I cant say how glad I was when I heard that the FCC (The US Government commission that regulates the media) had lost a Federal lawsuit that declared their so-called ‘indecency’ rulesunconstitutional when it comes to ‘fleeting obcenities’ uttered during prime-time TV.
Those regulations were set in place around the time watchdog organizations complained that Bono and other celebrities dropped F-bombs during award shows a few years back. The biggest backlash, however, came when Janet Jackson had her infamous ‘wardrobe malfunction’ during the Super Bowl halftime show. It was then that the FCC cracked down, and when several live shows had to be broadcast with a five-second delay so censors could ‘bleep’ out random obcenities (I couldn’t help but feel sorry for whoever it is that has to sit through an entire Academy Awards show with his or her finger firmly placed over a button).
Of course, the FCC will certainly appeal, and the entire case might end up at the Supreme Court – which might generate a major cultural change when it comes to TV and other mediums. We might not have late-night movies in which a character says ‘messed up’ or ‘fudge’ when we know exactly what he or she said on the original.
While some right-wing watchdog organizations complained that the ruling will affect those who think children should be ‘protected’ from the media, I could not help but smile.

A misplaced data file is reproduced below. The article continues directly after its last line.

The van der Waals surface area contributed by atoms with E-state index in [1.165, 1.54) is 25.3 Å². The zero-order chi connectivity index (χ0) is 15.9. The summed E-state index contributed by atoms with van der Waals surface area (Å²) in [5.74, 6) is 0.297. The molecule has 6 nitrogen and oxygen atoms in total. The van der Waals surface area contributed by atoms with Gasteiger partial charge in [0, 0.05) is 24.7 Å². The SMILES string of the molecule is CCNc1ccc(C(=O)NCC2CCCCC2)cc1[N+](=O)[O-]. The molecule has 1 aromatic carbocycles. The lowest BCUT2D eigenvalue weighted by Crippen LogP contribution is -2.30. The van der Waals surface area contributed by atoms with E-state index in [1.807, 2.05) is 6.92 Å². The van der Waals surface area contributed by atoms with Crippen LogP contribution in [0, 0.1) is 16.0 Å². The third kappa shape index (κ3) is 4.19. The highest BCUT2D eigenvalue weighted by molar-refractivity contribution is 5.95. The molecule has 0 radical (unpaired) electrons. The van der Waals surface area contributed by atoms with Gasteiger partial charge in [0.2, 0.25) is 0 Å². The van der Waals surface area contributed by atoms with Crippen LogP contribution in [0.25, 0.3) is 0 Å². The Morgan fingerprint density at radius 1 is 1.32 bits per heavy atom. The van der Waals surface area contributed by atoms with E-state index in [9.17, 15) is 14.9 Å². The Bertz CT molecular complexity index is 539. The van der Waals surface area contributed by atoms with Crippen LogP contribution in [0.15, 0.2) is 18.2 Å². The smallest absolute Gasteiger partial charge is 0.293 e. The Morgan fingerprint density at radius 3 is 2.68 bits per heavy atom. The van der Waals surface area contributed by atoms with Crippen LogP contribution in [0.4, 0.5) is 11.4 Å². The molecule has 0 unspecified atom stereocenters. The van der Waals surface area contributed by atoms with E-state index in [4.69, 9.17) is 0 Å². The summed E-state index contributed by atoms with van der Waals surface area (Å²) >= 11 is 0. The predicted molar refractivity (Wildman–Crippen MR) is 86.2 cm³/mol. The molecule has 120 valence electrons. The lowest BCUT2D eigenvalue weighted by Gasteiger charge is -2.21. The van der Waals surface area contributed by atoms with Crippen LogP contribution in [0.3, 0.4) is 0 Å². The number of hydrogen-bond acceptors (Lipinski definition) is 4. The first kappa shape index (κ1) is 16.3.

I grew up in Brazil, a country that faced harsh censorship on the press and media in general during the cruel US-supported dictatorship that lasted from 1964 to 1985. Everything – from music to news – was heavily scruntinized. Movies were banned (two examples are Jean-Luc Godard’s “Je Vous Salue, Marie” and Kubrick’s “A Clockwork Orange”) , and even songwriters like Chico Buarque and Caetano Veloso had to rely on creative wordplay in order to trick the censors into allowing their songs to be aired on the radio.
The new constitution promulgated in 1988 changed all that, and since then the media has created its own privately-funded self-censorship organizations. That is why during the Carnaval parade (which usually runs through the night) partial nudity is openly shown on TV without as much as a ripple; those who oppose to the parade simply switch the channel and watch whatever is playing on other stations. And I do believe that this is the kind of model that this country should be following.
Parent organizations in the US complained that the FCC ruling strips parents’ rights. Allow me to disagree here. With today’s technology, parents can easily control what their children can or not see on TV and the Internet (V-Chip, anyone?), and of course they can simply educate their kids to what is OK or not.
Granted, kids today are more tech-savvy than their parents might be. But then again, if you want to shield a child from foul language, sexual innuendo or anything else you might find objectionable, you’d have to confine him or her to a bubble. Just riding on the Staten Island Ferry the other day, I sat near a group of teens, and could not help but notice that every third word they (loudly) proferred was “f***.” And if you think they learned that from watching HBO, I got a bridge in Brooklyn that you might want to buy.